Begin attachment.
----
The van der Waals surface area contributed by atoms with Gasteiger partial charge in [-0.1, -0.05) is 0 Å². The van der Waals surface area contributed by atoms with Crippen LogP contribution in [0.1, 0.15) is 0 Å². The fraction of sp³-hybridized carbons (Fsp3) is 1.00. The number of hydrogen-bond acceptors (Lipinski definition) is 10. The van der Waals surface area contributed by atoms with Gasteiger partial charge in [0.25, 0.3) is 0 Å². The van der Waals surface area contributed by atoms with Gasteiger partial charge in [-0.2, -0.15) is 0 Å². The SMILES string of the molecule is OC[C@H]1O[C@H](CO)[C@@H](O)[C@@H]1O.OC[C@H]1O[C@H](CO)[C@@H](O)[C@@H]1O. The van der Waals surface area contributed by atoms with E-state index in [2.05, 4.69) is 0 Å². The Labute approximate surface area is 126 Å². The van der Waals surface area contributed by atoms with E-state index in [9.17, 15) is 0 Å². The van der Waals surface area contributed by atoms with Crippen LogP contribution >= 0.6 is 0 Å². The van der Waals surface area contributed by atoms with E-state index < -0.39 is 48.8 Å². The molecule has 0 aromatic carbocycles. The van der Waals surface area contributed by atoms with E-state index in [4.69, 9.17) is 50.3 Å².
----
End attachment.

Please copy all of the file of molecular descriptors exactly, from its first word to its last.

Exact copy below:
The van der Waals surface area contributed by atoms with Gasteiger partial charge in [-0.1, -0.05) is 0 Å². The van der Waals surface area contributed by atoms with Crippen LogP contribution in [0.1, 0.15) is 0 Å². The fraction of sp³-hybridized carbons (Fsp3) is 1.00. The number of hydrogen-bond acceptors (Lipinski definition) is 10. The van der Waals surface area contributed by atoms with Gasteiger partial charge in [0.25, 0.3) is 0 Å². The van der Waals surface area contributed by atoms with Gasteiger partial charge in [-0.2, -0.15) is 0 Å². The SMILES string of the molecule is OC[C@H]1O[C@H](CO)[C@@H](O)[C@@H]1O.OC[C@H]1O[C@H](CO)[C@@H](O)[C@@H]1O. The van der Waals surface area contributed by atoms with E-state index in [2.05, 4.69) is 0 Å². The Labute approximate surface area is 126 Å². The van der Waals surface area contributed by atoms with E-state index in [9.17, 15) is 0 Å². The van der Waals surface area contributed by atoms with Crippen LogP contribution >= 0.6 is 0 Å². The van der Waals surface area contributed by atoms with E-state index < -0.39 is 48.8 Å². The molecule has 0 aromatic carbocycles. The van der Waals surface area contributed by atoms with E-state index in [4.69, 9.17) is 50.3 Å².